The annual CCCC Chair’s Address

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This blog was originally posted on April 9th, 2015

OK.  If you have been completely out of touch for a couple of weeks, you’ve missed the CCCC meeting and thus Adam Banks’s 2015 Chair’s Address:  “’Ain’t No Walls Behind the Sky, Baby’: Funk, Flight, Freedom.”  And you’ve missed the thousands of tweets and postings commenting and celebrating it that have populated social media space ever since.  From his opening allusions to George Clinton and Bootsy Collins’s “I’d Rather Be with You” to his final “Thank you CCCC 2015,” Adam held the packed-to-the-rafters ballroom rapt—and with lots of response: the standing ovation was thunderous, and prolonged.  Since then, the presentation has been the subject of much admiration and debate on the WPA listserv.  So right now, whether you were there or not, go watch Adam’s performance (here or below).  It bears re-hearing and re-seeing.  And you may want to chime in on WPA with your thoughts.


As I wrote at the time, the talk mixed rhythms from Jazz and Hip Hop with echoes of the African American sermonic tradition, theorizing with personal anecdote, high-falutin’ academic language with oral vernacular, and a whole lot more.  It was in my view a bravura performance, embodying the themes of funk, flight, and freedom, arguing that “funk is worthy of scholarly attention” because it speaks of “honest expression and exertion,” of sweat and steaminess necessary to such exertion.  “Respectability will not save us,” he continued, not in our scholarship or our classrooms, nor will it save our students. “Intervention comes from those who are irreverent,” who are “wild,” from those who resist the tidiness and staying-in-the-lines of the traditional academy and fly free, beyond boundaries and boxes.

In one memorable moment, Banks paused to address “the essay,” saying that on this day, he declared it “retired” (long and loud applause).  Speaking directly to the retiree, he said that the essay could keep its office on campus and that we would even “continue to give awards in your honor.”  But as of this day, it was now the essay emeritus/a.  In doing so, Banks harked back to the work of Winston Weathers in the late 1970s and early 1980s, and to his insistence that what he called the “Grammar A” of school writing was not the only kind of good writing out there—and he gave plenty of examples of Grammar B alternatives (An Alternate Style: Options in Composition, 1980).  Along the way, Banks alluded to the groundbreaking Students’Right to their Own Language (1974) and to the foundational work of Geneva Smitherman and others who have done so much to document the power of African American English.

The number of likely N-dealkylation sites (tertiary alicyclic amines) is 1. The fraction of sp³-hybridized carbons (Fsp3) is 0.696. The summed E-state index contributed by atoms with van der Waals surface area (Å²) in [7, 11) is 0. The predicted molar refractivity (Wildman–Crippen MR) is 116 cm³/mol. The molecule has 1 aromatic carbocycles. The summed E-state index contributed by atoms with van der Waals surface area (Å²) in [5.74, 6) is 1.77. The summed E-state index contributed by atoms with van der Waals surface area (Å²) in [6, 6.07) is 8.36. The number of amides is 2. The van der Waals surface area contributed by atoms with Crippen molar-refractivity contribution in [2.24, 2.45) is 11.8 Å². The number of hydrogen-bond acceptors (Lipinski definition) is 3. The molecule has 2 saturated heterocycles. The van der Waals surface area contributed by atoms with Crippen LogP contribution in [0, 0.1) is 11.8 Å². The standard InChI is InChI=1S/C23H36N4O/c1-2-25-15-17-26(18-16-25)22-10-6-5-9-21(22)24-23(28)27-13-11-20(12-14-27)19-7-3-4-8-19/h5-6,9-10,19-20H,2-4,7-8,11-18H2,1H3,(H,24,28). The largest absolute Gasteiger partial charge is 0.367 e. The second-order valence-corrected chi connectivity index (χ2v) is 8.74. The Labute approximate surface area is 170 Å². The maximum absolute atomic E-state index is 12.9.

Banks’s speech featured a liberal mix of Grammars A and B in putting the traditional school essay taught by Miss Fidditch and her colleagues as the be-all and end-all in its place.  But what most impressed me was the remediated essay that Banks performed, one true to the historical goal of the essay as a “try” or “attempt” and one emblematic of the essay as it lives and breathes and jibes in today’s discourse.  “The essay is dead,” I say:  “Long live the essay.”

We have work to do in understanding, describing, and embodying these deeply performative essays.  So I’ve been very glad to see teachers writing posts about assignments that ask students to listen to Banks’s Chair’s address, to respond to it, to analyze its parts and the sources of its power, and to try their own hands at such a composition.

Beginning around 2002, I began teaching a course I called “The Language Wars, a class that moved from studying the struggle over vernacular languages in Europe and around the world and the debate over what the language of the new United States would be (some argued it should be German)—and eventually to what should count as “good writing” in college today.  We read some of the scholars Banks referred to in his talk (Smitherman, Keith Gilyard) as well as June Jordan, bell hooks, Gloria Anzaldúa, Lee Tonuchi, Gerald Vizenor, and many others).  Now I’m thinking I would like to teach this course again, this time beginning with Banks’s 2015 Chair’s address.  At the end of his talk, Banks said “Thank you, CCCC 2015.”  I would add, “Thanks to you, Adam Banks, for the inspiration.”

About the Author
Andrea A. Lunsford is the former director of the Program in Writing and Rhetoric at Stanford University and teaches at the Bread Loaf School of English. A past chair of CCCC, she has won the major publication awards in both the CCCC and MLA. For Bedford/St. Martin's, she is the author of The St. Martin's Handbook, The Everyday Writer and EasyWriter; The Presence of Others and Everything's an Argument with John Ruszkiewicz; and Everything's an Argument with Readings with John Ruszkiewicz and Keith Walters. She has never met a student she didn’t like—and she is excited about the possibilities for writers in the “literacy revolution” brought about by today’s technology. In addition to Andrea’s regular blog posts inspired by her teaching, reading, and traveling, her “Multimodal Mondays” posts offer ideas for introducing low-stakes multimodal assignments to the composition classroom.